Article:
Stephen Uroš II Milutin of Serbia was king of Serbia between 1282 to 1321 and managed to elevate his country to one of the most powerful states in the region. He also introduced much of the Byzantine culture to the kingdom and founded a large number of monasteries. Since King Milutin was such a great benefactor for Serbia, it is in his honor that this particular order was created in 2009 and it is meant to reward great philanthropists.


Order of St. Peter of Cetinje

Named after Petar I Petrović-Njegoš, this order was created in 2009 by the Holy Synod of the Serbian Orthodox Church. It should not be confused with the order of the same name that is under the Royal House of Petrović-Njegoš (Montenegro).

This distinction is awarded in recognition of missionary work, evangelism, promoting peace and personal sacrifice.


Order of the Holy Empress Milica – Venerable Jevgenija

Named after Empress (Tsaritsa) Milica, wife of Serbian Prince Lazar, who is most famous for her poem of mourning for her husband “My Widowhood’s Bridegroom”. After the death of her husband, she became a nun under the name of Jevgenija. This particular award is given to those who have made outstanding contributions for the improvement of the lives of the poor, the sick, and the helpless.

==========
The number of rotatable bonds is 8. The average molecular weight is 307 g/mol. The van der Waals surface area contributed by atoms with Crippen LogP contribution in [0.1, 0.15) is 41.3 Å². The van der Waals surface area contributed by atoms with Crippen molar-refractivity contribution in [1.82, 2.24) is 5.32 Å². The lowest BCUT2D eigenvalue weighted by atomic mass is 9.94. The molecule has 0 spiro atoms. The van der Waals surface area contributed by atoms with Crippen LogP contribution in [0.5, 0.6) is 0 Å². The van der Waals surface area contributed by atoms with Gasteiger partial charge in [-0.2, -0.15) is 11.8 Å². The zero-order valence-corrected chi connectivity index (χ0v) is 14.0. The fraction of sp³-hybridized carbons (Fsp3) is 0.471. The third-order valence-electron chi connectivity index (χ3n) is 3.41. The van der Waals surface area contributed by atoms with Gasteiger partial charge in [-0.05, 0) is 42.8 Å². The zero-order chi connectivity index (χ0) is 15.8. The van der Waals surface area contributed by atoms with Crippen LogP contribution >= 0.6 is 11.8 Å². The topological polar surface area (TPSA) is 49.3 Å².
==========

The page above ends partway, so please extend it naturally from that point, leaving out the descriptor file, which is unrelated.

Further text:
Order of the Holy Despot Stefan Lazarevic

Named after the ruler of the Serbian Despotate between 1389 and 1427, he was the son of Prince Lazar and Empress Milica. He was an enlightened ruler and can be considered the one to have brought the Renaissance to the realm.

This distinction is awarded to those individuals who have made significant contributions to culture, where it be literature, poetry, the arts, etc.


It should be noted here again that the Holy Synod reserves the right to revoke any honor previously bestowed if the awardee violates in some way the Serbian Orthodox Church. It should also be stressed that the awarding of any Church award is not a form of salvation as the awardee must remain committed to the path of Christ and be an example to others.

All awards by the Holy Synod are gazetted in the official journal of the Serbian Orthodox Church.


Source: Very Reverend Protopresbyter Savo B. Jovic. “Ордени Српске Православне Цркве које додељује Свети Архијерејски Сабор, односно Свети Архијерејски Синод“. “Orthodoxy” newspaper of the Serbian Patriarchate.